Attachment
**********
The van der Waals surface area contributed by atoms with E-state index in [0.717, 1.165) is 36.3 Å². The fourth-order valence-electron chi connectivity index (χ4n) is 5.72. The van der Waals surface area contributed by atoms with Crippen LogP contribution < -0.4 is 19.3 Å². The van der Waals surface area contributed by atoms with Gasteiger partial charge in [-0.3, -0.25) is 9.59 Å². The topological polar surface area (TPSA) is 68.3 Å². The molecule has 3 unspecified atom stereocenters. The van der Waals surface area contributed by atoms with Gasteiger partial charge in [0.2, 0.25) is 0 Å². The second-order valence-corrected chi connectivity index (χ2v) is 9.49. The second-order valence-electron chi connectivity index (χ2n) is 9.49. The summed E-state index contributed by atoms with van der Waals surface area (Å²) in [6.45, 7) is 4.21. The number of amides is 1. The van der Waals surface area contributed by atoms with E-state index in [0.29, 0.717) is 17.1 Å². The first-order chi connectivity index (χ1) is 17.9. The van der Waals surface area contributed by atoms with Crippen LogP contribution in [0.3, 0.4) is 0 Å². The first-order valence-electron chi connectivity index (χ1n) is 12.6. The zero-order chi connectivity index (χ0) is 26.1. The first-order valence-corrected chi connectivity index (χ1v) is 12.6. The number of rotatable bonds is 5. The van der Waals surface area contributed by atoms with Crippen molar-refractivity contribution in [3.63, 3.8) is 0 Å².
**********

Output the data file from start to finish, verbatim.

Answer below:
The van der Waals surface area contributed by atoms with E-state index in [0.717, 1.165) is 36.3 Å². The fourth-order valence-electron chi connectivity index (χ4n) is 5.72. The van der Waals surface area contributed by atoms with Crippen LogP contribution < -0.4 is 19.3 Å². The van der Waals surface area contributed by atoms with Gasteiger partial charge in [-0.3, -0.25) is 9.59 Å². The topological polar surface area (TPSA) is 68.3 Å². The molecule has 3 unspecified atom stereocenters. The van der Waals surface area contributed by atoms with Gasteiger partial charge in [0.2, 0.25) is 0 Å². The second-order valence-corrected chi connectivity index (χ2v) is 9.49. The second-order valence-electron chi connectivity index (χ2n) is 9.49. The summed E-state index contributed by atoms with van der Waals surface area (Å²) in [6.45, 7) is 4.21. The number of amides is 1. The van der Waals surface area contributed by atoms with E-state index in [0.29, 0.717) is 17.1 Å². The first-order chi connectivity index (χ1) is 17.9. The van der Waals surface area contributed by atoms with Crippen LogP contribution in [0.3, 0.4) is 0 Å². The first-order valence-electron chi connectivity index (χ1n) is 12.6. The zero-order chi connectivity index (χ0) is 26.1. The first-order valence-corrected chi connectivity index (χ1v) is 12.6. The number of rotatable bonds is 5. The van der Waals surface area contributed by atoms with Crippen molar-refractivity contribution in [3.63, 3.8) is 0 Å².